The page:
Peace Corps attracting more retiree volunteers

When Philip Armstrong graduated from college 35 years ago, he immediately set out to explore the world, visiting Europe, Africa and the Middle East in an odyssey that left an indelible imprint in his mind.

Armstrong didn’t get a chance to continue his travels until three weeks ago, when he retired from the Environmental Protection Agency, but his post-work life will not be spent in a lush Mediterranean beach resort or chic European city.

Instead, Armstrong will live in the impoverished northern African country of Mauritania, volunteering for more than two years as a member of the Peace Corps.

The 57-year-old is part of a growing trend of Peace Corps enrollees in the Bay Area who are more than 50 years old — a departure from the organization’s reputation as a magnet for fresh-faced, college-aged idealists.

“When I traveled after college, I thought I would do it again very soon,” said Armstrong, who will serve as an environmental educator in Mauritania. “I never expected it would take me 35 years. I thought the Peace Corps would be an excellent way to spend my retirement.”

There are 26 Bay Area Peace Corps members older than 50 — six more than in 2003 — and the organization expects to attract more with a recruiting campaign targeted at baby boomers, according to spokesman Nathan Hale Sargent.

“This is the generation that came of age in the 1960s, when the Peace Corps began,” Sargent said. “Many thought of joining then, and as they reach retirement, we want to remind them that it’s not too late.”

Armstrong said he will earn an allowance from the Peace Corps that is comparable to the living wage of most Mauritanians. Although he concedes he’ll miss his daughter and grandchildren, he said making a meaningful impact in a developing country was an opportunity he couldn’t pass up.

“Promoting understanding and peace is something I really want to do,” said Armstrong, who left last week for the French-speaking Islamic republic.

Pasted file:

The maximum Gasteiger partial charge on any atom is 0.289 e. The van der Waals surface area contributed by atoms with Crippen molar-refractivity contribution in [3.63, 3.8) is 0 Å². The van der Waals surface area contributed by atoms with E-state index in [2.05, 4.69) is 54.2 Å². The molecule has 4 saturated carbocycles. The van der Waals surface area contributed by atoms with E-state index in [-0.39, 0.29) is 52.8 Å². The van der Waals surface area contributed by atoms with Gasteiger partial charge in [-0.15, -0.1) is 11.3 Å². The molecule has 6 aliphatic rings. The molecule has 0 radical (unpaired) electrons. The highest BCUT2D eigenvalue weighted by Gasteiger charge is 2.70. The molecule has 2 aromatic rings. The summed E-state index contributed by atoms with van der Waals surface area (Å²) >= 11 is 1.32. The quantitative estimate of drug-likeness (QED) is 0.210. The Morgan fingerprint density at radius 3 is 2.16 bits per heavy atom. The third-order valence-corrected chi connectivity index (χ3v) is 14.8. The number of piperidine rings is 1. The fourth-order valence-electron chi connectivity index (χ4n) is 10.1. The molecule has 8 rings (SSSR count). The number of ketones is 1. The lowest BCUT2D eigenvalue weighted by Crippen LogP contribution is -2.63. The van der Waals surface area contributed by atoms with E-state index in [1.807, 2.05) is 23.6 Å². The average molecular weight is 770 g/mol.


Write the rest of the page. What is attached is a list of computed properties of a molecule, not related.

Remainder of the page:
wreisman@sfexaminer.com</em>

Bay Area NewsLocalTransittransportation

If you find our journalism valuable and relevant, please consider joining our Examiner membership program.
Find out more at www.sfexaminer.com/join/

Just Posted

Muni’s K-Ingleside trains will resume service after a long hiatus caused by the COVID-19 pandemic. (Kevin N. Hume/S.F. Examiner)
K-Ingleside train to return on May 15

Announcement comes on the heels of pressure from Supervisor Myrna Melgar

Former Stockton Mayor Michael Tubbs speaks to San Francisco’s new Guaranteed Income Advisory Group on April 16, 2021. (Courtesy SFGOV)
City launches task force to explore Universal Basic Income programs

San Francisco on Friday launched a guaranteed income task force that could… Continue reading

Demonstrators march from Mission High School towards the San Francisco Police station on Valencia Street. (Jordi Molina/ Special to the S.F. Examiner)
Vigil, march honors those killed by police

Deaths of Daunte Wright, Roger Allen and others prompt renewed calls for defunding

A Recology employee stands at the comapany’s recycling facility on Pier 96 in 2016. (Jessica Christian/2016 S.F. Examiner)
Nuru scandal: Feds charge second former Recology executive with bribery

A second former Recology executive is facing charges for allegedly bribing ex-Public… Continue reading

Kiana Williams
Stanford’s Kiana Williams drafted by WNBA champion Seattle Storm

Kiana Williams is going from one championship team to another. A senior… Continue reading

Most Read